1950s Mens Fashion Style Guide – A Trip Back In Time
From Senator Eugene McCarthy’s hearings to North Korea’s invasion of the south–and from the discovery of James Dean to Russia’s Sputnik launch in 1957—-U. S. society went into a tailspin on the heels of World War II.
Your nostalgia sensibilities may kick in when you look back at homes that could be bought for around $10,000 and gas (you may wish to sit down) that ran around 18-cents per gallon.
During the 1950s, men who earned in excess of $5,000 a year were considered top earners and in keeping with the times, a cardboard Diner’s Club Card debuted in 1950 so for the first time ever, cash took a back seat to credit.
Finance was evolving. Social behaviors were changing. It stands to reason that men’s fashion underwent a meteoric revolution as well—and what a revolution it proved to be!
An era to see and be seen
Before one can begin to delve into 1950s trends and styles, it’s important to understand the nation’s sensibilities between 1950 to 1959. The biggest impact on fashion during the war years was textile rationing that limited not just new ideas but the priorities of a nation fighting on two fronts. But 1950s fashion reflected a new sense of freedom.
Designers were free to think “out of the suit.” These six legends represent six of the most innovative:
Nudie Cohn launched his business in 1947 as textile availability swung from the scarce end of the continuum to presenting men’s designers with myriad choices. The Ukrainian-born tailor got his start making garments for Hollywood country and western stars like Tex Williams, but his designs were eagerly sought by everyone. By 1959, he had single-handedly turned western-wear into a mainstream men’s clothing niche.
Bill Blass. While Nudie Cohn was churning out cowboy-inspired duds, Bill Blass burst onto the men’s fashion scene by creating one-of-a-kind designs and then wearing them to high-profile events, often stopping men and women in their tracks. His aim was to break with European styling and showcase the “suave persona” of the American man eager to take chances on his wardrobe. His strategy worked! His brand is still around.
Nazareno Fonticoli and Gaetano Savini launched the Brioni line of men’s clothing in 1945, but the pair grew famous in the 1950s when they were proclaimed tailors to the stars, dressing Clark Gable and Gary Cooper on screen and off. Known best for pioneering the streamlined Roman suit with broad shoulders, a V-silhouette and no cuffs, this dynamic duo returned to Italy in 1957 to host the first-ever menswear fashion show.
Pierre Cardin. Post-war France found designer Pierre Cardin in a position to launch his brand in 1950. Cardin was zealously committed to adding flair and style to men’s fashion. His signatures were collarless suits and slim silhouettes for men eager to break out of conservative dress mode. Cardin was a pioneer in lifestyle licensing, showing the world that men’s fashion didn’t begin and end with the well-tailored suit.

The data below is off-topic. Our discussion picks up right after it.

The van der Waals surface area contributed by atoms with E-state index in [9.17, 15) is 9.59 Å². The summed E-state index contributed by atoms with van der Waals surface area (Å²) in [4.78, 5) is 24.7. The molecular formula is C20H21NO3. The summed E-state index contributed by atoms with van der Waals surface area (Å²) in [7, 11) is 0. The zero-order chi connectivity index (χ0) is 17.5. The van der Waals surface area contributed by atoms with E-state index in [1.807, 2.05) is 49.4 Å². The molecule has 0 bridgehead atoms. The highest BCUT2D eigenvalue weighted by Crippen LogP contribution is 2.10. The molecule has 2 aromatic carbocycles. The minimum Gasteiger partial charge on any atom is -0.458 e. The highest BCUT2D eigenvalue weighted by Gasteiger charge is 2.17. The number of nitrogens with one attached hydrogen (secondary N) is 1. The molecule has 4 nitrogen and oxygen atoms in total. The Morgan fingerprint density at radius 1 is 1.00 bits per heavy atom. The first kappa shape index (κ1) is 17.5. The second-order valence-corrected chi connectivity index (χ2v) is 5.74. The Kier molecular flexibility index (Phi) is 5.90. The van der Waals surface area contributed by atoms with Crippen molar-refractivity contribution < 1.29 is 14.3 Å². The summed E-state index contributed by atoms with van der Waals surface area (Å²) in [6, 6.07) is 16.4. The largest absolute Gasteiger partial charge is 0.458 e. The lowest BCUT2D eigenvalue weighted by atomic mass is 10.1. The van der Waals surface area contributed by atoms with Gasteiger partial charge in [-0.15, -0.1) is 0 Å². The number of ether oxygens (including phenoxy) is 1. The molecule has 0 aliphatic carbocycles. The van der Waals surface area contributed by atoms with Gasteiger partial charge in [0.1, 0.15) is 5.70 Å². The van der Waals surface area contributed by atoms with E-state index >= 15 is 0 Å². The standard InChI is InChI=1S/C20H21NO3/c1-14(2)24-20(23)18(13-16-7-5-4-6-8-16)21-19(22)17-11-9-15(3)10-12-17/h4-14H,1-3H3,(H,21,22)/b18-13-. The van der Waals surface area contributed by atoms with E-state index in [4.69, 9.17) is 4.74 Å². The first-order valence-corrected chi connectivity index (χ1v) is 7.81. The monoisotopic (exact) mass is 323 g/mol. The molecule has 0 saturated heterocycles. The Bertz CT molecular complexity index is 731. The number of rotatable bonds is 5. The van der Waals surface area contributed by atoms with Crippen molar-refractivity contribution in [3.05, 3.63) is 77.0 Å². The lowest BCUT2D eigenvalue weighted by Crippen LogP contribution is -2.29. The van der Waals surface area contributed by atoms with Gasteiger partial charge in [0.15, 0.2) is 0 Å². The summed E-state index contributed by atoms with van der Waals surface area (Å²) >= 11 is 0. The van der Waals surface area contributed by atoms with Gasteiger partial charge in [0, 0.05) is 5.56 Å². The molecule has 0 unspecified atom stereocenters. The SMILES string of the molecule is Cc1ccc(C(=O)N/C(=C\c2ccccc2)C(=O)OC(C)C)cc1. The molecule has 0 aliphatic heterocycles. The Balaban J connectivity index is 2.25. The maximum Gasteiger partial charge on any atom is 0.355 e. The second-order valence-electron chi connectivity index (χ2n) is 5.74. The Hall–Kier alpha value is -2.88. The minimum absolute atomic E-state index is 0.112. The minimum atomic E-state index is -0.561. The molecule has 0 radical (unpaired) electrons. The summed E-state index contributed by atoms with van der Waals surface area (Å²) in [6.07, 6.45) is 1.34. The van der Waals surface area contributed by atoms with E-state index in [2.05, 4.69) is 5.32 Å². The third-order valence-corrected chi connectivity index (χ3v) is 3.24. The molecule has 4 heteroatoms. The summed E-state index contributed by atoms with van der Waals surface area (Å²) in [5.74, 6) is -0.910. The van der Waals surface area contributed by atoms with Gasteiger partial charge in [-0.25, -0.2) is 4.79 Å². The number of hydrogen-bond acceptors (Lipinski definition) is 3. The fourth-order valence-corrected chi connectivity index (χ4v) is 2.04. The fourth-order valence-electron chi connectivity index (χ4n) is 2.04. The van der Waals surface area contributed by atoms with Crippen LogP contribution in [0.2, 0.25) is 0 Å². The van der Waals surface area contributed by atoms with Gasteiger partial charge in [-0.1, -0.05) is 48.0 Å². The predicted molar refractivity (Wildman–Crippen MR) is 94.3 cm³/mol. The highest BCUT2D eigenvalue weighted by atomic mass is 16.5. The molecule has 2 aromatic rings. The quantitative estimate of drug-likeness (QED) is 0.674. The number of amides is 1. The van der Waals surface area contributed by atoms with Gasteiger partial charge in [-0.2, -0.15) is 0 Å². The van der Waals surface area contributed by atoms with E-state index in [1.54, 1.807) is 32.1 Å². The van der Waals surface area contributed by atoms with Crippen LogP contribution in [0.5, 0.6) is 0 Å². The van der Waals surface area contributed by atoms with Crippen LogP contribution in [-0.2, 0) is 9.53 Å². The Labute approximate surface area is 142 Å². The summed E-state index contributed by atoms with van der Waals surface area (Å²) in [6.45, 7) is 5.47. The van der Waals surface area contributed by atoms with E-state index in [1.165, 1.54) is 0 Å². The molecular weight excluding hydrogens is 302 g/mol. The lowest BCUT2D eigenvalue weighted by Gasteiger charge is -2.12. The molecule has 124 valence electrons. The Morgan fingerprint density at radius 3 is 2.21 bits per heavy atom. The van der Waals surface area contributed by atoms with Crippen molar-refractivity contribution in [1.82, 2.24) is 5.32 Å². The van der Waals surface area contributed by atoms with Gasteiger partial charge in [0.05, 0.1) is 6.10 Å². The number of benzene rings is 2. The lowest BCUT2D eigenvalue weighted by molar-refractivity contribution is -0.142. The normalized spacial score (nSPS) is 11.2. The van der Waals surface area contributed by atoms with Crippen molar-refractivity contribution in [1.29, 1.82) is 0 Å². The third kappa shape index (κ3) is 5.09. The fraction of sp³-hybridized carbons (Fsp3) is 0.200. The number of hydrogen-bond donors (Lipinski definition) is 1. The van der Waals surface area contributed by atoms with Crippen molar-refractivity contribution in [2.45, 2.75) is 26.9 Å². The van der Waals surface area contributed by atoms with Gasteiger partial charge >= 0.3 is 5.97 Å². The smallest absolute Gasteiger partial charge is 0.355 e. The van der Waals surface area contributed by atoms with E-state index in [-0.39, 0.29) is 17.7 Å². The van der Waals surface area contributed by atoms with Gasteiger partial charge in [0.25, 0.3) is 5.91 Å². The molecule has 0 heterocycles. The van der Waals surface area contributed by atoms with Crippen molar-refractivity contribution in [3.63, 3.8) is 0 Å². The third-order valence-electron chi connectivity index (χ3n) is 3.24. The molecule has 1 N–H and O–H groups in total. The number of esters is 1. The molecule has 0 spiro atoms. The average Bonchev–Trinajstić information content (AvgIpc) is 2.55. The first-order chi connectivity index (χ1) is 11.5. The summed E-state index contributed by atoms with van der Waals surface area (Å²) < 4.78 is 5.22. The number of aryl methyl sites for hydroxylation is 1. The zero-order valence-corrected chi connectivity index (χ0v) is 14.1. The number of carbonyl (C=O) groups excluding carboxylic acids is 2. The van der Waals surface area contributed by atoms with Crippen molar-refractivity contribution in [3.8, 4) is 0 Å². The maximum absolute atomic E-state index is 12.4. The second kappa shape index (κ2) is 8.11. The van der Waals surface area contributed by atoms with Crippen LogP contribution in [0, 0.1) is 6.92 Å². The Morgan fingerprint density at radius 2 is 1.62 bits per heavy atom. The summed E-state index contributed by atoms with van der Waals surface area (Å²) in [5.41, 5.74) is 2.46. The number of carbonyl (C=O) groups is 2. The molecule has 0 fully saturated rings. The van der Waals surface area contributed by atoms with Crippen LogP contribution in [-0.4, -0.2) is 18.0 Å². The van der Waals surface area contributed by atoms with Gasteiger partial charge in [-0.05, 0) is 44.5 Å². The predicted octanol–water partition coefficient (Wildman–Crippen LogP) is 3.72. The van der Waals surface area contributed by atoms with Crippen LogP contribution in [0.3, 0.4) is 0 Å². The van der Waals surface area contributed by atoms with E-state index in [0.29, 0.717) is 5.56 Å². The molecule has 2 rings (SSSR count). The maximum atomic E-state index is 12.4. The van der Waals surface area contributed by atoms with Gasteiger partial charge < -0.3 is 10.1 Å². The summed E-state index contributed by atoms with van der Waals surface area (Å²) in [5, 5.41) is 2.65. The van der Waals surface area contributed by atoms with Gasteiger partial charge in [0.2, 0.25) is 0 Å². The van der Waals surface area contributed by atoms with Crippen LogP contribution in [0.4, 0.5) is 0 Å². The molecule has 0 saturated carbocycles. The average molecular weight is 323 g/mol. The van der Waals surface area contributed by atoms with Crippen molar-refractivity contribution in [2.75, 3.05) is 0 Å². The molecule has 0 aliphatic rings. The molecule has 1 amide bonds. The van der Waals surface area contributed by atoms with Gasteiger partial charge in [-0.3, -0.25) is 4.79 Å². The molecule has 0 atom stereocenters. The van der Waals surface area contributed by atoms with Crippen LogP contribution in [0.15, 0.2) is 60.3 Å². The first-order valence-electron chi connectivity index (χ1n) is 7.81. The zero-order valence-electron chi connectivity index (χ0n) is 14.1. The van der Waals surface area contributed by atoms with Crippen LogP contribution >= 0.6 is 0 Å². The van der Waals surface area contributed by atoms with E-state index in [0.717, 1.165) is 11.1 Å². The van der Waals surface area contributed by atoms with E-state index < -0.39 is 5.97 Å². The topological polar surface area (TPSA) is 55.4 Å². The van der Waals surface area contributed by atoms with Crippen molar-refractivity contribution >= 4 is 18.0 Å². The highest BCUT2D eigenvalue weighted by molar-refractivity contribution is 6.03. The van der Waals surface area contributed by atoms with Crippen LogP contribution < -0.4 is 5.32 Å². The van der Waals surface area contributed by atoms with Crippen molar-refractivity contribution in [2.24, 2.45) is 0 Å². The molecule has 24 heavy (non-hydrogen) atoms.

Ascot Chang. You don’t read much about Asian men who rose to fashion fame after World War II, which is why Chang belongs on this list. In 1953, he launched his custom shirt design empire from his Hong Kong boutique. His fame spread as tourists brought home his distinctly-styled garments. Chang’s reputation hit the big time thanks to launching 16 shirt boutiques worldwide. To this day, he remains king of the impeccably-tailored shirt.
Simon Ackerman. Brit Simon Ackerman’s ambition was to create Savile Row-quality men’s suits for the international menswear market. He achieved his goal with room to spare. His hallmark? Bespoke tailoring at ready-to-wear prices. From his clothing empire in England’s Cheshire County, he sold his designs around the world at establishments with panache, including Harrod’s and Saks Fifth Avenue.
It’s Closet Time!
Thanks to the aforementioned designers and their colleagues who infused life into the 1950s with their innovative ideas, styling, textiles, tailoring and wider color palette, men’s fashion was given a new direction that broke open design constraints ruling this industry for decades.
No garment type was left out, which is why we broke categories down for your reading pleasure.
Styles that suited every guy
The idea that a man could show up in public wearing anything other than a suit when the 1950s dawned was unimaginable. Meticulously-tailored suits with their over-stitched lapels, breast pockets, matching pants and pristine linings were standard uniforms for men working hard to re-integrate themselves into jobs once the war was over.
Formal suits for special occasions may have received a few style makeovers, but for the most part, the quintessential tuxedo plus dinner jackets in black and white remained constant throughout the 1950s, while daytime suits continued to be churned out in blue, black and brown color palettes. Happily, by decades’ end, shop windows were filled with charcoals, greys and tans.